"Occasional screenings" are in no way a substitute for a DVD or Blu-ray release, which anyone can watch, anywhere and anytime he pleases.  Lots of other studios are perfectly willing to release DVDs and Blu-rays that reasonably approximate the original release of the films they contain...why give Disney a pass on the issue?  Just because the original elements are preserved in their vaults?  As a consumer, I care not one whit about that.  If they don't release it on DVD or Blu-ray for me to purchase, it does me absolutely no good whatsoever.


 

 


#36 of 139 bigshot

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Posted January 28 2011 - 10:32 AM

I'm going to go out on a limb here. I'll bet five dollars that the image of the White Rabbit on the home page is not a frame grab from the bluray. It is quite a way off from the proper color balance, but all of the colors are off in the same direction so the relationships between the colors remain. The Disney blurays I've seen are all over the place and the relative relationships of groups of colors are always muddled. To the previous point, why is a film look and accurate color presentation important to Night of the Hunter or American in Paris, but it isn't here?

#37 of 139 FanboyZ

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Posted January 28 2011 - 10:41 AM

Because Robert A. Harris says it's not.



#38 of 139 bigshot

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Posted January 28 2011 - 01:05 PM

I can understand if you have friends who work very hard on a project that turns out poorly. I've worked on some lousy cartoons myself. Its fair to stick up for the people doing the work. Theyre just trying to do their best at what they're told to do. The people responsible are the executives who call the shots. I bet if they gave the crew working on restoring these films the autonomy to do things the way they saw fit, the results would be a lot better.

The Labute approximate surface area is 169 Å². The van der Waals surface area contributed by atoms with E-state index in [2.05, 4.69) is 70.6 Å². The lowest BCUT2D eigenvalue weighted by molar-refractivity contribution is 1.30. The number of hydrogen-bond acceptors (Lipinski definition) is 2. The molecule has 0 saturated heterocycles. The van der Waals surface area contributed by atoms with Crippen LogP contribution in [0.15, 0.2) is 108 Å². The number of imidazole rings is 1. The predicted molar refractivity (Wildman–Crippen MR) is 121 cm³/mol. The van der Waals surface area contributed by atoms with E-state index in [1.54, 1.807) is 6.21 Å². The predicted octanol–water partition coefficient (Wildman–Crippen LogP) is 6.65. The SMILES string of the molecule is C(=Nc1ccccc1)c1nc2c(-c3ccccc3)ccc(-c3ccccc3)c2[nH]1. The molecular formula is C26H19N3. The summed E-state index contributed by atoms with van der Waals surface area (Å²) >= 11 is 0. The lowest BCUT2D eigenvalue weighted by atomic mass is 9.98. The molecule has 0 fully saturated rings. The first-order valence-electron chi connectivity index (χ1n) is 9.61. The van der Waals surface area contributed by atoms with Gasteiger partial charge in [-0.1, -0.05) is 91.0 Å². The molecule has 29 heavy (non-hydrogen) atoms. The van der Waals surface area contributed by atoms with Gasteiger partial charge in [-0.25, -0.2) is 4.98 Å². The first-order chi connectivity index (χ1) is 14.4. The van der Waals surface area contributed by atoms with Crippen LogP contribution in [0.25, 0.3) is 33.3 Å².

#39 of 139 snoopy28574

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Posted January 28 2011 - 01:56 PM

This is great news. What I don't understand is why all studios do not go back to the earliest possible elements for their blue rays. Now I understand expense is a factor, but for the great ones, nothing less should be tolerated.

Originally Posted by Robert Harris 

If one takes a look at the number of full length animated feature films created under the Walt Disney banner during the first 40 years beginning with Snow White in 1937, the number comes down (unless I'm missing something) to 13 films.


Since the advent of Blu-ray we've been gifted four.  The 1951 Alice in Wonderland will make five, and very shortly in March and April numbers 6 and 7, Bambi and Dumbo, will follow.


All of these Blu-rays have been struck from meticulously crafted HD masters, which in turn were derived by going back not to intermediate film elements, but the original negatives.  To be clear, these are not restorations, although the resultant images are crisp, clean, clear and perfect to the nth degree.  What they are, are new editions, in some ways a new interpretation, based upon the original elements, but purposely created for a new audience, with gorgeous colors and perfectly stable images.  It's important to get that out of the way when discussing these releases, because if not noted, some might be put off by any lack of originality, inclusive of the removal of all grain.  This has come up in discussion each and every time one of these Blu-rays hits the streets.  Like the others there will be someone who notes that they saw the film in 1951, and the blues had a bit more yellow to them, or color, overall, wasn't as dense.